Kevin Kim said...


Understood, but I don't see that my meals have been carby at all.

Gochujang has about 10g of carbs per tablespoon. Assuming I put, say, 4 tablespoons of gochujang into the entire batch of jjigae, that's 40g of carbs distributed over about 10 servings, i.e., 4g of carbs/serving. Assuming I eat a double portion of jjigae, that's 8g of carbs from gochujang, and almost no carbs from any other ingredient. 8 grams of carbs is less than one third of my daily carb allowance.

And as for the dill dressing on the Greek salad, that was a mixture of heavy cream and mayo; mayonnaise has 4g of carbs per tablespoon. The mix was about a 3:1 mayo/cream ratio, so if I put 2 tablespoons of dressing on my salad, that amounts to about 6g of carbs in my salad. Not carb-heavy at all.

You may be right about quantity, though, and that seems to be the line that commenter Sperwer is adopting. But I challenge anyone to find the carbs in what I've been eating. One benefit I have encountered from reducing carbs has been the disappearance of sugar-related headaches and blurry vision. That's one way I know I'm more or less on the right track, nutritionally speaking.

Maqzito said...

correction from my comment above: "i'm sure you're *NOT* at the extreme of eating a dozen steaks per day."

The carbs that I'm seeing are from the vegetables and vegetable products. I think your biggest offender has been the tomato sauce. Tomato sauce is quite carby, about 21g per cup, and most of the carbs are from sugar. Eggplant has about 8g/cup, spaghetti squash has about 10g/cup. 1 cup isn't very much, so the carb count can add up pretty quickly. Add in the other veggies that you're using and the count goes higher. Also remember that the type of carb matters as well. When you use something like gochujang that gets a lot of carbs from sweet rice powder, such a refined simple carb will stimulate the insulin response much more than the same amount of carbs from a veggie. Also for me, I also find that even if I'm only eating zero-carb dairy (cheese), that slows or stops weight loss if I eat a lot of it. It's strange for that to happen considering that cheese is pretty much zero carb.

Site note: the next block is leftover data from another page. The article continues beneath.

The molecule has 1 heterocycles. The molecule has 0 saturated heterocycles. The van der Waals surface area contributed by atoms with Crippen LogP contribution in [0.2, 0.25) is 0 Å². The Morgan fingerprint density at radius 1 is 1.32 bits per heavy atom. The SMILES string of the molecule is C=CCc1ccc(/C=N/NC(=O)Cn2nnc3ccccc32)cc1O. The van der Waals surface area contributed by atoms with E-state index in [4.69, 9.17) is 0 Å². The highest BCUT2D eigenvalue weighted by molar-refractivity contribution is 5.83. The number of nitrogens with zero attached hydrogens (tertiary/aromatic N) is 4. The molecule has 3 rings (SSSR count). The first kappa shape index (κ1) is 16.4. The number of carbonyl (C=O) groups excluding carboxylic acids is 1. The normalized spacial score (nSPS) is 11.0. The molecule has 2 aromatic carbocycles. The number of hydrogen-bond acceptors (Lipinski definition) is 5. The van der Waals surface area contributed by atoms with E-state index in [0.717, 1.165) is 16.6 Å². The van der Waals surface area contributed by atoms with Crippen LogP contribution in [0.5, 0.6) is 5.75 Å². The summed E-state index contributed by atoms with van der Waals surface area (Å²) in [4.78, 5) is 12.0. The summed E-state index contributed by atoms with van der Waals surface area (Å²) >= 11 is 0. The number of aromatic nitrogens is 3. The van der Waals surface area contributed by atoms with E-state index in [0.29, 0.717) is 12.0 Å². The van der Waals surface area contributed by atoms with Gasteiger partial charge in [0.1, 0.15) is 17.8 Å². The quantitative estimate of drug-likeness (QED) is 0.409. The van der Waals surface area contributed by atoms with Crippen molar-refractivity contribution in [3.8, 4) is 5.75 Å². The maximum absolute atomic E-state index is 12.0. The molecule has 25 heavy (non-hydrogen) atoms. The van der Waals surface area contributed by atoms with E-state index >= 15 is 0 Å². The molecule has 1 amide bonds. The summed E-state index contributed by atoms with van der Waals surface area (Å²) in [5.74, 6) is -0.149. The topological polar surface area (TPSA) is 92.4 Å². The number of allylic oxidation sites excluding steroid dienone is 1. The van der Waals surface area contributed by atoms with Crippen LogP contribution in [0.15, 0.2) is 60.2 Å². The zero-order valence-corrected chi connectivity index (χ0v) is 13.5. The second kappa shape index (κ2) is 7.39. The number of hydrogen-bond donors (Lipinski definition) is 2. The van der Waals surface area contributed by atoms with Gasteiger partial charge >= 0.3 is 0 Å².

One thing that helped me learn how my body works with carb amounts was essentially cutting the carb count to zero and then working up from there. As an experiment, try a day or two in a row of only eating meat that has been minimally seasoned and left completely unsauced. I would be VERY surprised if you didn't lose at least a couple pounds from that 2 day experiment.
Also, you may have mentioned this before, but when during the day are you weighing yourself? As you've already experienced, weight can vary a lot during different parts of the day. I personally made a habit of only weighing myself in the morning right after I wake up and have gone to the bathroom. That seems to give me the most controlled sample of weight.

Kevin Kim said...


I weigh myself in the morning after two poops, but even after two poops, I know I'm not totally empty. (Wish there were some way to flush my pipes completely.) Still, it would take me too long to wait to weigh myself after a third poop, and I've got to establish a baseline somewhere.

re: tomato sauce, veggies, etc.

Still not convinced that I'm all that carbed up. Given the stats you offered on squash et al., I'd say that my meals clock in well below the 30-gram limit, and since I eat only once per day on weekdays (at night, when I come home from work, around 11PM), those meals are the only chance I have to ingest nutrition at all. I certainly don't consume an entire cup of tomato sauce with any meal; my spaghetti sauce is very chunky, and the bulk of that chunkiness comes from sausage (0g carbs).

Personally, I'm sticking to the theory that artificial sweeteners are a problem for me, since I do consume sweetened products like Fresca and sugar-free chocolate pudding (0g sugar, but 8g carbs per serving). The sweetness doubtless produces an insulin reaction.

The other part of my theory is the lack of exercise: I had been losing 2 pounds per week like clockwork until I got close to losing 10 pounds, then I hit a wall—this with no significant change in my diet. I think exercise is going to be the way to kick-start the metabolism and continue losing weight. My prediction is that, with exercise as an extra factor, weight loss will resume. We'll see whether my theory bears fruit soon enough.